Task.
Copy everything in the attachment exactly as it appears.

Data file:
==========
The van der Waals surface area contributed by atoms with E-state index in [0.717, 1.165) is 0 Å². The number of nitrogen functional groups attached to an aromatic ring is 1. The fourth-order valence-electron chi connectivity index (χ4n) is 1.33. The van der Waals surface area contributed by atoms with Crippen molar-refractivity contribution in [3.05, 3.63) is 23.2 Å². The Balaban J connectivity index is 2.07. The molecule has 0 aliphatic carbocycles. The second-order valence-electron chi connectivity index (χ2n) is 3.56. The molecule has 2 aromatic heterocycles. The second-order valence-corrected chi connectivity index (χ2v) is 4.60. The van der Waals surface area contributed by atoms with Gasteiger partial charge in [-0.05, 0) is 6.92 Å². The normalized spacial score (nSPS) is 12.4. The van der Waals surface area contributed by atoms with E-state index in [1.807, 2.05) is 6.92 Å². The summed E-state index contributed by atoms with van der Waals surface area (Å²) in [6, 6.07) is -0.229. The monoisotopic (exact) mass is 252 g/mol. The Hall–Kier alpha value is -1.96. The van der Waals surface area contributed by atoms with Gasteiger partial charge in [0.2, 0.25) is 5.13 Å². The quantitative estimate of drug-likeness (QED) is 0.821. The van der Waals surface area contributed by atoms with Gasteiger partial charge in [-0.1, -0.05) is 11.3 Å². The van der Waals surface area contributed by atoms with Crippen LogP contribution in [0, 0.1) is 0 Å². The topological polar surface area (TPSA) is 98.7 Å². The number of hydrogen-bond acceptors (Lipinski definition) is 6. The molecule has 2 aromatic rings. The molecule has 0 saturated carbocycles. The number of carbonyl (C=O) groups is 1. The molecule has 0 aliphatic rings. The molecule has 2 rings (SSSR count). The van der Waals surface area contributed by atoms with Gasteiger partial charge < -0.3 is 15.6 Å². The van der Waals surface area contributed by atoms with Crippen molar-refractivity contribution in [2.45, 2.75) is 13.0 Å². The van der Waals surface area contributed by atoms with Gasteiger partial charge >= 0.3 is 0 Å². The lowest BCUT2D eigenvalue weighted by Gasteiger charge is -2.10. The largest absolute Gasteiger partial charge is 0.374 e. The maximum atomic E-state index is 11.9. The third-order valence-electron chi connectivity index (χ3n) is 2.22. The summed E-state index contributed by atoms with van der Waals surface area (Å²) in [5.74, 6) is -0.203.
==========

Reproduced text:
The van der Waals surface area contributed by atoms with E-state index in [0.717, 1.165) is 0 Å². The number of nitrogen functional groups attached to an aromatic ring is 1. The fourth-order valence-electron chi connectivity index (χ4n) is 1.33. The van der Waals surface area contributed by atoms with Crippen molar-refractivity contribution in [3.05, 3.63) is 23.2 Å². The Balaban J connectivity index is 2.07. The molecule has 0 aliphatic carbocycles. The second-order valence-electron chi connectivity index (χ2n) is 3.56. The molecule has 2 aromatic heterocycles. The second-order valence-corrected chi connectivity index (χ2v) is 4.60. The van der Waals surface area contributed by atoms with Gasteiger partial charge in [-0.05, 0) is 6.92 Å². The normalized spacial score (nSPS) is 12.4. The van der Waals surface area contributed by atoms with E-state index in [1.807, 2.05) is 6.92 Å². The summed E-state index contributed by atoms with van der Waals surface area (Å²) in [6, 6.07) is -0.229. The monoisotopic (exact) mass is 252 g/mol. The Hall–Kier alpha value is -1.96. The van der Waals surface area contributed by atoms with Gasteiger partial charge in [0.2, 0.25) is 5.13 Å². The quantitative estimate of drug-likeness (QED) is 0.821. The van der Waals surface area contributed by atoms with Gasteiger partial charge in [-0.1, -0.05) is 11.3 Å². The van der Waals surface area contributed by atoms with Crippen LogP contribution in [0, 0.1) is 0 Å². The topological polar surface area (TPSA) is 98.7 Å². The number of hydrogen-bond acceptors (Lipinski definition) is 6. The molecule has 2 aromatic rings. The molecule has 0 saturated carbocycles. The number of carbonyl (C=O) groups is 1. The molecule has 0 aliphatic rings. The molecule has 2 rings (SSSR count). The van der Waals surface area contributed by atoms with Gasteiger partial charge < -0.3 is 15.6 Å². The van der Waals surface area contributed by atoms with Crippen molar-refractivity contribution in [2.45, 2.75) is 13.0 Å². The van der Waals surface area contributed by atoms with Gasteiger partial charge >= 0.3 is 0 Å². The lowest BCUT2D eigenvalue weighted by Gasteiger charge is -2.10. The largest absolute Gasteiger partial charge is 0.374 e. The maximum atomic E-state index is 11.9. The third-order valence-electron chi connectivity index (χ3n) is 2.22. The summed E-state index contributed by atoms with van der Waals surface area (Å²) in [5.74, 6) is -0.203.